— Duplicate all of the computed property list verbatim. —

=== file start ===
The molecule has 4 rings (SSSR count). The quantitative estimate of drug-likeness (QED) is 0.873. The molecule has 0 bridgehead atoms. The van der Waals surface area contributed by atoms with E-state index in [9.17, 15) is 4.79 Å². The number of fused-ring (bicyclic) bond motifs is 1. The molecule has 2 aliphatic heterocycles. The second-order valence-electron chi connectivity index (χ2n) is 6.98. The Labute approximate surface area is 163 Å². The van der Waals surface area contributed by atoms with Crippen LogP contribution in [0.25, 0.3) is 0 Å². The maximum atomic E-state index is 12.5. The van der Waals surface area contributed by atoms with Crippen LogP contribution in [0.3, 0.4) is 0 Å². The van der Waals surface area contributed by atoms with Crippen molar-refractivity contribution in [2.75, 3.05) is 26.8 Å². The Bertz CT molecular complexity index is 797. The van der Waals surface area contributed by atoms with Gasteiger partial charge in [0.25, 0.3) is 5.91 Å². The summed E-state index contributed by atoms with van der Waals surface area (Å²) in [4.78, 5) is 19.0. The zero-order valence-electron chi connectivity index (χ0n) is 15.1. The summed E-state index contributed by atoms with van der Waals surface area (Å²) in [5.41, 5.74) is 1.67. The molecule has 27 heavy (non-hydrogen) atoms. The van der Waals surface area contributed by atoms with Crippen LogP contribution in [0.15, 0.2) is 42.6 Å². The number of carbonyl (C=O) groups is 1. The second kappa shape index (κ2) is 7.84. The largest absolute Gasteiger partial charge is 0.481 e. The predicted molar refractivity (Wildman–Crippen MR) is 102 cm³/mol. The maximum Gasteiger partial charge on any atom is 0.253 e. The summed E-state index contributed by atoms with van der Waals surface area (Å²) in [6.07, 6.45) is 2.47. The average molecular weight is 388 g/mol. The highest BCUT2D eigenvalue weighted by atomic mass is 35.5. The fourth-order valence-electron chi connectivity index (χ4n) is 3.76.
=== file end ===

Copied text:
The molecule has 4 rings (SSSR count). The quantitative estimate of drug-likeness (QED) is 0.873. The molecule has 0 bridgehead atoms. The van der Waals surface area contributed by atoms with E-state index in [9.17, 15) is 4.79 Å². The number of fused-ring (bicyclic) bond motifs is 1. The molecule has 2 aliphatic heterocycles. The second-order valence-electron chi connectivity index (χ2n) is 6.98. The Labute approximate surface area is 163 Å². The van der Waals surface area contributed by atoms with Crippen LogP contribution in [0.25, 0.3) is 0 Å². The maximum atomic E-state index is 12.5. The van der Waals surface area contributed by atoms with Crippen LogP contribution in [0.3, 0.4) is 0 Å². The van der Waals surface area contributed by atoms with Crippen molar-refractivity contribution in [2.75, 3.05) is 26.8 Å². The Bertz CT molecular complexity index is 797. The van der Waals surface area contributed by atoms with Gasteiger partial charge in [0.25, 0.3) is 5.91 Å². The summed E-state index contributed by atoms with van der Waals surface area (Å²) in [4.78, 5) is 19.0. The zero-order valence-electron chi connectivity index (χ0n) is 15.1. The summed E-state index contributed by atoms with van der Waals surface area (Å²) in [5.41, 5.74) is 1.67. The molecule has 27 heavy (non-hydrogen) atoms. The van der Waals surface area contributed by atoms with Crippen LogP contribution in [0.15, 0.2) is 42.6 Å². The number of carbonyl (C=O) groups is 1. The second kappa shape index (κ2) is 7.84. The largest absolute Gasteiger partial charge is 0.481 e. The predicted molar refractivity (Wildman–Crippen MR) is 102 cm³/mol. The maximum Gasteiger partial charge on any atom is 0.253 e. The summed E-state index contributed by atoms with van der Waals surface area (Å²) in [6.07, 6.45) is 2.47. The average molecular weight is 388 g/mol. The highest BCUT2D eigenvalue weighted by atomic mass is 35.5. The fourth-order valence-electron chi connectivity index (χ4n) is 3.76.